State Senator Jeff Klein declared victory in his re-election bid against primary challenger Oliver Koppell, and offered a spirited defense of the legacy and future of the Independent Democratic Conference he leads in Albany.
“I kept true to my word. I kept my Democratic principles in tact and we made government work for you, and you, and you,” Mr. Klein told a happy crowd at Maestro’s, a Bronxdale banquet hall.
Mr. Klein’s victory comes after a sometimes nasty campaign — in a mailer, Mr. Koppell called Mr. Klein a reptile — which the incumbent acknowledged during his remarks. But a deal to reunite the IDC, which has been conferencing and co-leading the Senate with Republicans, with other Democrats took some of the steam out of the challenge from Mr. Koppell, a former city councilman.
But even after agreeing to switch sides — assuming, he noted tonight, Democrats win enough seats — Mr. Klein offered a spirited defense of his coalition government’s record working with Republicans.
“What we did was take a step back and say that we can do better. That the way government was working in Albany was not what we bargained for. We didn’t bargain for corruption. We didn’t bargain for dysfunction,” Mr. Klein said.
Still, he said Republicans blocking key issues led to the IDC’s decision to switch sides next year — and reiterated the importance of electing other Democrats, noting there was no guarantee they’d have a majority.
“Whenever you’re judged, and I believe you are judged by a two-year legislative session, we accomplished an awful lot,” he told the Observer of the years co-leading with Republicans. “But the things we weren’t able to achieve, like the Dream Act, like making sure that a woman has the right to choose, I think we can achieve those goals through an IDC-Democratic coalition. But like I said before, I’m being very clear, we’re not there yet.”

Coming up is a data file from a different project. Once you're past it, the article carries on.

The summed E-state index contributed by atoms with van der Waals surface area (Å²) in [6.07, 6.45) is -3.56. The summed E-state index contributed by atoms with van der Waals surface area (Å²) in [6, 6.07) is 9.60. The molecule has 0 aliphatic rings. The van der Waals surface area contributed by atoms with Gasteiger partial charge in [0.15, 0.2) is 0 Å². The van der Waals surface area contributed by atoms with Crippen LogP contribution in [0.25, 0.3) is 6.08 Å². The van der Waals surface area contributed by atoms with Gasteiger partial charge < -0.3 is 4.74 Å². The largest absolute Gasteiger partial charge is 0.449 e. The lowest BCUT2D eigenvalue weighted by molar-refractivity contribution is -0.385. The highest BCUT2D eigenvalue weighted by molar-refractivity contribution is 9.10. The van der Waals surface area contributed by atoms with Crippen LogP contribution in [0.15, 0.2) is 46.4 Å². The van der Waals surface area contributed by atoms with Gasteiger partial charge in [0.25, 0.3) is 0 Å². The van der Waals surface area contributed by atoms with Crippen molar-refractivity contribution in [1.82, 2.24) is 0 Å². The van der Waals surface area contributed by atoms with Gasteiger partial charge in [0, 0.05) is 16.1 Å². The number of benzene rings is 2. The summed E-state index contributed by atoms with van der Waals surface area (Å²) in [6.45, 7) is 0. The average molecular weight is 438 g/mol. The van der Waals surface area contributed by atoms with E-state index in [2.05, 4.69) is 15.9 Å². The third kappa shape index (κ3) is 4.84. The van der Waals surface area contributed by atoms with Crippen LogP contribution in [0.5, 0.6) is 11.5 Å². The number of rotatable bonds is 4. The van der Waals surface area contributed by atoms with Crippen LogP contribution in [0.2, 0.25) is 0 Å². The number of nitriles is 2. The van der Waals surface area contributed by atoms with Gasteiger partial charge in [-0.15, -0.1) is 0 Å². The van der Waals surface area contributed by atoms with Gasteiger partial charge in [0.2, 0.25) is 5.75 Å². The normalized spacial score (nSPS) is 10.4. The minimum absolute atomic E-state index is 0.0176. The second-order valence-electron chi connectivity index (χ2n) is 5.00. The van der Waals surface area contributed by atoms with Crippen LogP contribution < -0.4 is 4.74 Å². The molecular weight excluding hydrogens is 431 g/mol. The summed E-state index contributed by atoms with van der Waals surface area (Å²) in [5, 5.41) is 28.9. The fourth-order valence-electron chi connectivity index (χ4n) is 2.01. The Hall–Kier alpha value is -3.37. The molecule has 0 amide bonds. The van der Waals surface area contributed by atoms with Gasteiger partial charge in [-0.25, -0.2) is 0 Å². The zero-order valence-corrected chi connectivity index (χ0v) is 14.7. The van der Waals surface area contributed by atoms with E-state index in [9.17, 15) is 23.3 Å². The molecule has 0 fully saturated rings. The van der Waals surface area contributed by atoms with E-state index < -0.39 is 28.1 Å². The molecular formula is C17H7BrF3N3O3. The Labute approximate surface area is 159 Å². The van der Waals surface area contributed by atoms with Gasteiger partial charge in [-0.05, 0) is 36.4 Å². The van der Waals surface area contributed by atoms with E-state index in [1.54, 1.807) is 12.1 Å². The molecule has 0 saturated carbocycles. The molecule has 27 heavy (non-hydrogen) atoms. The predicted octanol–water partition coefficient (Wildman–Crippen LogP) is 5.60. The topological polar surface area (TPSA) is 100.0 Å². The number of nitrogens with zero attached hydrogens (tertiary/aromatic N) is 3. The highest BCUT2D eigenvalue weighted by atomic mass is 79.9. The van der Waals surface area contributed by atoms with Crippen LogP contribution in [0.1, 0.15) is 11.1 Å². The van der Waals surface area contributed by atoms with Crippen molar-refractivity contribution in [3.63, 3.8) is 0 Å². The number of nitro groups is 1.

IDC members also pointed to IDC State Senator Tony Avella’s declaration of victory over challenger John Liu, the former comptroller (though Mr. Liu declined to concede) as a show of the conference’s strength.
“What we proved today is very, very important — that the IDC will be a separate conference for many years to come within the State Senate, because I think today we were validated an validated by the only people that matters: the voters,” Mr. Klein told the Observer.
Fellow IDC member State Senator Diane Savino agreed, saying the election was about more than just Mr. Klein’s legacy in his district.
“It’s also a vindication of the IDC. We were under the gun on this, and really what we were trying to convey to people — and I think the voters proved back to us is, during campaigns you talk issue. But once the campaign season is over, your responsibility is to govern. You gotta find a way to work with whoever is in power to make those things happen,” Ms. Savino told the Observer.
But like Mr. Klein, Ms. Savino was taking nothing for granted — including getting things like the Dream Act passed by simply switching sides.
“The challenge for us in November is to hold the numbers we have, and to win more Democrats — because if we don’t, we’re not going to be able to achieve those things either. There’s not enough Democratic votes to pass those issues,” Ms. Savino said.
Bronx Borough President Ruben Diaz introduced Mr. Klein to the crowd, and Assemblyman Michael Benedetto, State Sen. David Carlucci and Councilman Ritchie Torres also lauded him on stage.
Mr. Koppell’s campaign did not immediately respond to a request for comment Tuesday night.